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Whats your best find inside a find?

Article about: Having recently bought a rucksac for the Para helmet which was inside, I was very pleased with the grenade, holster, etc which also came with it (see thread

  1. #31


    Quote by SRB View Post
    holster is for PPK 7.65mm

    A very big PPK...

    The holster is for a Browning Hi Power, "Pistole 640b" as Ade pointed out few years ago? ;-) It's an instantly recognizable holster on account of very tall mag pocket, otherwise looks much like a P38 "breakaway" holster.

    The Hi Power was the only pistol of this time to have a "double stack" mag, holding 13 rounds if I remember correctly, so the mag is twice as fat as a P38 mag, hence the cavernous mag pocket.

    The Hi Power holds the distinction of being [virtually] the only pistol used by both side during the war, with the minor exception of the Norwegian Mod 1914 which is basically a Colt 1911, another older John M. Browning design, but a waffen proofed M1914 +Pistole 657n" would be a pretty scarce pistol to get your hands on.

    During the German occupation of Norway (1940–1945), manufacture of the pistol, given the designation Pistole 657(n),[2] was continued under German control. The Waffenamt acceptance mark (WaA84) was added in 1945 and only those 920 pistols produced that year were ever Waffenamt-marked. It's not likely that any of these Waffenamt-marked pistols ever saw any action during World War II as the first one, serial# 29615, was delivered March 29, 1945 and the last one, serial# 30534, was delivered on 5 May 1945 just before liberation of Norway. In total, approximately 8200 pistols were made during German occupation (serials 22312-30534). All of them were delivered to AOK Norwegen (Army) except 700 that were delivered to Maza Norwegen (Navy).

    Occupation production:

    1940 = approx. 50 pistols
    1941 = approx. 4099 pistols
    1942 = 3154 pistols
    1945 = 920 pistols
    No pistols were produced in 1943 & 1944. In those years, production of Krag-Jørgensen rifles was prioritized.

    The Hi Power was much used by the Germans, as they took over the FN plant in 1940 (interesting factoid, if I remember right, they had also taken over this same plant back in WWI?). The early pistols had tangent sights and are very desirable. The Hi Power was supposedly well like and maybe even issued to Fallschrimjager, and also SS troops? It was after all a Hi Capacity pistol, the P.08 Luger only held 7 (+1) rounds, the P38 and 1911 8 (+1) rds.

    As the Germans took over the FN plant, plans were smuggled out and the Hi Power was made by Inglis in Canada, many tangent sighted. These made their way into the hands of elite (Commando) British troops. Inglis also made these for the Chinese during the same time period.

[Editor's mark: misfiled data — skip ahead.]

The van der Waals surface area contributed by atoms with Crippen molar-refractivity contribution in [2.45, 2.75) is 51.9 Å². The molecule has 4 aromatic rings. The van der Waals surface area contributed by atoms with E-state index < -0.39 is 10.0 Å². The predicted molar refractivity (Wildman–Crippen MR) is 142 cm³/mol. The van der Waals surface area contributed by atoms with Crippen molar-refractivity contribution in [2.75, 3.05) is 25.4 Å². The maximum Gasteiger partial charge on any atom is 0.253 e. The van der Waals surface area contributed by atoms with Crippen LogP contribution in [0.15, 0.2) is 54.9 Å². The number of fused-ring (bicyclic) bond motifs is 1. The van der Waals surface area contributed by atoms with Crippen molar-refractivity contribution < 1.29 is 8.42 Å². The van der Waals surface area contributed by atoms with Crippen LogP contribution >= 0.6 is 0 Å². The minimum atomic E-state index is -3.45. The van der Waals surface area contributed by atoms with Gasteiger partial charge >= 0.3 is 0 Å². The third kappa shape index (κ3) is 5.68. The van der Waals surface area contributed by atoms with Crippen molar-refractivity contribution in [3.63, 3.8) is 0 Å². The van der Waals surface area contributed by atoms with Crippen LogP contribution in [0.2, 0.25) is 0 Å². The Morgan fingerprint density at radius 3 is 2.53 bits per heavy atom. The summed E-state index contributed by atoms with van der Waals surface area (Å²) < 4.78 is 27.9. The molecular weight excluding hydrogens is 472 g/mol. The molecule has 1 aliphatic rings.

Post war, the pistol was adopted by 40 some countries around the world.

    A truly iconic pistol.

    PS Anyone feel free to correct any misinformation on my part, I'm drawing most of the Hi Power info from things I picked up along the way, most before the internet existed.
    Last edited by Larboard; 11-01-2015 at 03:16 PM.

  2. #32


    I found a condom - in it's wrapper - inside the iterior watch pocket on a RCAF pilots service dress ages ago.

  3. #33


    I found a pair of SS Oberfuhrer collar tabs in the pocket of a garment I once bought.


  4. #34


    When a Munich Professor sent me a book signed by Claus v.Stauffenberg, I was pleasantly surprised to discover a pre-war photo of Claus with a group of young ladies from Jettingen tucked between the pages...
    cheers, Glenn
    Click to enlarge the picture Click to enlarge the picture Picture 649.jpg   Picture 665.jpg  


  5. #35


    Many years ago I found a small, handwritten devotional note to the leadership of Ernst Rohm sewn into an SA shoulder board.

  6. #36


    My uncle was in Berlin just after the surrender. He and other 8th AF officers were at Tempelhof and he said that destitute Germans had goods they wanted to trade of sell along the edge of the main runway. Amoung these was a number of very nice grandfather clocks. He and his buddy found two they liked. My uncled, a very thrifty fellow decided to take the clock that was 3 dollars less expensive... ( His family has that clock still) His buddy bought the other. When they were breaking down the clocks for shipment they found that his buddy's more expensive clock had counterweights whose sleeves concealed two very heavy round ingots of solid gold.

  7. #37


    Wow, fantastic reading guys ! I found a mint condition sixpence in the map pocket of a pair of 37 pattern battledress trousers, I also have a nice Heer M35, which has a newspaper inserted between the leather liner & band (to improve the wearer's fit), which has rubbed on the inner crown of helmet due to usage, the paper edge is very dry\flaky !

  8. #38


    Quote by Adrian Stevenson View Post
    My most bizarre find was a Blond womans hair net tucked deep in the corner of the pair of Panzer trousers!

    Cheers, Ade.
    A patriotic German lady giving her most for the war effort.

  9. #39


    I bought a box of old gardening tools at a flea market.
    In the bottom of the box was a Plum 1917 machette
    Live to ride -- Ride to live

    I was addicted to the "Hokey-Pokey" but I've turned
    myself around.

  10. #40


    The only thing I have "found" was in a "Kameradenhilfe" sewing kit..

    A tram ticket stub, for a journey in Berlin and it was genuine.

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